Are you an introvert or an extrovert? Open to new experiences, or comforted by routine? Shy or the life of the party? Figuring out what makes us tick is an important part of understanding how we function within our families, communities, and workplaces. Thousands of tests online promise to assess your personality — but what are they actually measuring? Where does personality come from, how does it form, and where does it live? On this episode, we explore the science behind how we become who we are. We hear stories about what makes for a healthy personality, how our brains betray who we are, and why we change depending on who we’re with. Also heard on this week’s episode: * Reporter Jad Sleiman explores how advances in brain imaging are bolstering the science behind personality research — including the famous “Big Five” personality test. Neuroscientists Colin DeYoung and Emily Finn talk test scores and brain mapping. * Countless self-help books promise to turn us into the kind of people we want to be. But what exactly is a healthy personality — and is it even possible to change? To find out, Alan Yu talks with Kristen Meinzer about what she’s learned from years of living by self-help books, along with psychologists Wiebke Bleidorn, Rodica Damian, and Brent Roberts about what science has to say about personality change. * Science historian Jonny Bunning discusses how humans have thought about personality across the ages, and how we’ve tried to measure it. We also explore how much of our personality comes from within, and how much is shaped by outside influences. * Science journalist Olga Khazan from The Atlantic talks about her new book “Weird: The Power of Being an Outsider in an Insider World.”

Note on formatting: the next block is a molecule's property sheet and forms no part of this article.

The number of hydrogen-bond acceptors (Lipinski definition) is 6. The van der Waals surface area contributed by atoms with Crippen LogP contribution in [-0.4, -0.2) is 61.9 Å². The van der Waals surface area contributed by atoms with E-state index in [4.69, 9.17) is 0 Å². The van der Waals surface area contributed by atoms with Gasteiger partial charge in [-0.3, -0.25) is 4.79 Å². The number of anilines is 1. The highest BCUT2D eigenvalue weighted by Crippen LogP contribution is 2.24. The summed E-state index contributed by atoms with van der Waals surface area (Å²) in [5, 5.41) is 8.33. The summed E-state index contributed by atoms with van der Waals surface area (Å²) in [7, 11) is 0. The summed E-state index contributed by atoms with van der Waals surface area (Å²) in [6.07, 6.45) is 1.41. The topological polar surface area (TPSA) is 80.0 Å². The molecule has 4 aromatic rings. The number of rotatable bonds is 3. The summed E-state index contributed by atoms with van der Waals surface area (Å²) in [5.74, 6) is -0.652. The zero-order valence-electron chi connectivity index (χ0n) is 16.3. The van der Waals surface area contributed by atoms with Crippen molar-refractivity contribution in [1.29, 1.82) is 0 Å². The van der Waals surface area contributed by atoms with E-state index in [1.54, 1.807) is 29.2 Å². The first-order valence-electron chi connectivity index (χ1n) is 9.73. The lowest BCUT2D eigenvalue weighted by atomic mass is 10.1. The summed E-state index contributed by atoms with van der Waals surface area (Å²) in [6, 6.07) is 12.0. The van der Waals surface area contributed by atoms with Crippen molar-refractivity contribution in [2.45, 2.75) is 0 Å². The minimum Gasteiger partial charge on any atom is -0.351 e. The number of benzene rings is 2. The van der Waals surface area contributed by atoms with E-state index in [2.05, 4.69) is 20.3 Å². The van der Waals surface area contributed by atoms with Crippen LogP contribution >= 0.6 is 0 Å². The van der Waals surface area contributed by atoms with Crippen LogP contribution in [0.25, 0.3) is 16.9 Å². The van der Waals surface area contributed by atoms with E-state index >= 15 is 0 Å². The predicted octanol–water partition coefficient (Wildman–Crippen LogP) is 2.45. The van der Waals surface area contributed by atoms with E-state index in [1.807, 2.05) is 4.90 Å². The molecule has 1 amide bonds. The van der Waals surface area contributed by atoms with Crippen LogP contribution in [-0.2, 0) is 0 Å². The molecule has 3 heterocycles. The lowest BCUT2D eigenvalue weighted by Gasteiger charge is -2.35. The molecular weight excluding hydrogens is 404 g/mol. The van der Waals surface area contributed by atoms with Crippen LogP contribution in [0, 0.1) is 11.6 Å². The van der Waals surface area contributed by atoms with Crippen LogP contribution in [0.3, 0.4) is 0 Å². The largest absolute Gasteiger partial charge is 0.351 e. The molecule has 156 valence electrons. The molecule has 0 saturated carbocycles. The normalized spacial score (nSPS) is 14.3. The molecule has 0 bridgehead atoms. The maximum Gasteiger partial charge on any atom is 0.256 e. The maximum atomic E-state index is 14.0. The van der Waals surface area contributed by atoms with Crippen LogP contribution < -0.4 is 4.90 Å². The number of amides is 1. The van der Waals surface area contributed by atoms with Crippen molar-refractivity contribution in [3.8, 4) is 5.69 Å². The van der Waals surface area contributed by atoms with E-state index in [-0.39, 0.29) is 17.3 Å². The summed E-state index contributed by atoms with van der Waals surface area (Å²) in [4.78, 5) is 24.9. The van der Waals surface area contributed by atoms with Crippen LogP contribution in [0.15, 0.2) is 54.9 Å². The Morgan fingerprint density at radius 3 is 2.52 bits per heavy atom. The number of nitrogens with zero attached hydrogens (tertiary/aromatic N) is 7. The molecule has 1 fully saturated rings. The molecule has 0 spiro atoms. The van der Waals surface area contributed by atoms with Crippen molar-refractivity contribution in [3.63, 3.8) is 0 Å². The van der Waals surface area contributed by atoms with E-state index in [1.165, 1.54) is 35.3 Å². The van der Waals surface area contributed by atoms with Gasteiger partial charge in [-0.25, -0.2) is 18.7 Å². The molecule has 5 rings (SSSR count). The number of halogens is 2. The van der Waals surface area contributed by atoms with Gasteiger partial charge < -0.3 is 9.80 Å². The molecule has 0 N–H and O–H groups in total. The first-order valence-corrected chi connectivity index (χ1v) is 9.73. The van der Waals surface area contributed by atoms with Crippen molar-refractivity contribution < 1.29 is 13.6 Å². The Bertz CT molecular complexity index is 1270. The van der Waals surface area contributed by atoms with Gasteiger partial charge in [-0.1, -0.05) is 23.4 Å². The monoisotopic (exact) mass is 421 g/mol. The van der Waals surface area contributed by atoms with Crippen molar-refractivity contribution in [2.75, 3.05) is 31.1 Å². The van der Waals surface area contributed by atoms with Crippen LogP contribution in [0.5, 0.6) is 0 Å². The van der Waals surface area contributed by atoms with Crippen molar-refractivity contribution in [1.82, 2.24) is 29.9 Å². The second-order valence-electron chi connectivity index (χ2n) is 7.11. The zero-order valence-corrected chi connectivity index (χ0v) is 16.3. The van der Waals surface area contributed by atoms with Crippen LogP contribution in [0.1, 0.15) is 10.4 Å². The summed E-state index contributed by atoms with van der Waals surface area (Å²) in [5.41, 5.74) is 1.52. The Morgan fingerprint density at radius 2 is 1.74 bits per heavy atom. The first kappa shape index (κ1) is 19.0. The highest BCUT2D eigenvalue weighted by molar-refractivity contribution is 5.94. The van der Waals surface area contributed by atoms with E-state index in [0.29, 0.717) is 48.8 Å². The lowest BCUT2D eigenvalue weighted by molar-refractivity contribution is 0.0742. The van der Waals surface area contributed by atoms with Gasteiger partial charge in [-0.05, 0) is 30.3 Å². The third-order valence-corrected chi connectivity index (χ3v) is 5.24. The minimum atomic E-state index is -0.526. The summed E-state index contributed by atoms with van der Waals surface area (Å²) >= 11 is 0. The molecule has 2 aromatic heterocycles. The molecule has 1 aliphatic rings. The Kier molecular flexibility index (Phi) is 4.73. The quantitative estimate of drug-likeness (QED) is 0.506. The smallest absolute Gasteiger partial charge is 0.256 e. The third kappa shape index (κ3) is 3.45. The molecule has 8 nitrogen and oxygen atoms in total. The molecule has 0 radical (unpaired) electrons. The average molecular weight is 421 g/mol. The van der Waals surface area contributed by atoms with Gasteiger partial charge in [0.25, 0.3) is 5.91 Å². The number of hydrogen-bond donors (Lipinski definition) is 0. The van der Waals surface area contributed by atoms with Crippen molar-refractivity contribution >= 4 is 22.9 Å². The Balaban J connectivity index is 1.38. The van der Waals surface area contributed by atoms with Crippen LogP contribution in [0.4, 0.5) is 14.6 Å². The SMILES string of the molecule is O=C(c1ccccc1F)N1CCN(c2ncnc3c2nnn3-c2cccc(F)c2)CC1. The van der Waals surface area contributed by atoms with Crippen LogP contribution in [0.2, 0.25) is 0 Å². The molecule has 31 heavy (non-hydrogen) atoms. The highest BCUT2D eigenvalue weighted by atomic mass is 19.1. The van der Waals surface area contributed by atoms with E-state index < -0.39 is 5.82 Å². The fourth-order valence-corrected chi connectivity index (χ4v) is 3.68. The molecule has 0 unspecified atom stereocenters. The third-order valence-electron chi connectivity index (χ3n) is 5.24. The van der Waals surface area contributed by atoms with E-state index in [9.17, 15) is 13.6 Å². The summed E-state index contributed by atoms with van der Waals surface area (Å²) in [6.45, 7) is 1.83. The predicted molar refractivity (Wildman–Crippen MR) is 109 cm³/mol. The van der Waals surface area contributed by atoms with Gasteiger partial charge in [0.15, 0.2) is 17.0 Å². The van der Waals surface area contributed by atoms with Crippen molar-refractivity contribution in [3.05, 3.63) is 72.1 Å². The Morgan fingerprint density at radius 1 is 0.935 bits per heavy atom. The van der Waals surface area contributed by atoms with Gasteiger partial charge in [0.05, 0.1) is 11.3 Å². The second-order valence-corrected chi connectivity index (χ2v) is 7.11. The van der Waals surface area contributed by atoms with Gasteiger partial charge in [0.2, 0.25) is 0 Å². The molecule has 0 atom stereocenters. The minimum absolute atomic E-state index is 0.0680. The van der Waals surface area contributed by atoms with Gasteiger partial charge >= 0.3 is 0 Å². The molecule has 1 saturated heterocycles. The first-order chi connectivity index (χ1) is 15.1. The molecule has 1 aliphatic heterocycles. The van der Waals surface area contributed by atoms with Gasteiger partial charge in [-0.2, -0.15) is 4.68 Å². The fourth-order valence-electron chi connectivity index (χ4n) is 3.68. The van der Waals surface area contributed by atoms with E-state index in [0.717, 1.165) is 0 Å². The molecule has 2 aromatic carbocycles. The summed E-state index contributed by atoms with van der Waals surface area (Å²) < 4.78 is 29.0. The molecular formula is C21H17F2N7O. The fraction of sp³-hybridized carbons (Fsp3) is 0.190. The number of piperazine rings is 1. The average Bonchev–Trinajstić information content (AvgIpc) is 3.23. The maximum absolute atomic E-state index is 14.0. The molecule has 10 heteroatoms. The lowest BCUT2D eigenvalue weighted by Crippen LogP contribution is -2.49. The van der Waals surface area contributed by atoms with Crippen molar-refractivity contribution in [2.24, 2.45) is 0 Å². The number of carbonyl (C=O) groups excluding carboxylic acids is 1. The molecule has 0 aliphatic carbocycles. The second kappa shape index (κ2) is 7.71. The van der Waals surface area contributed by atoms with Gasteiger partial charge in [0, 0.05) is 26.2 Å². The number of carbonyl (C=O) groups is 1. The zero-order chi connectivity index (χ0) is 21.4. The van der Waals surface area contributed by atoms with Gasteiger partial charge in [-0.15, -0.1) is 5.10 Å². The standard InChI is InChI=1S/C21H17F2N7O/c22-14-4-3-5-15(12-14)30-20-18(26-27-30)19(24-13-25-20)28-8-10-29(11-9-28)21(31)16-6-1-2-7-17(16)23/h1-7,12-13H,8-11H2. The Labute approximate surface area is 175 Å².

49 min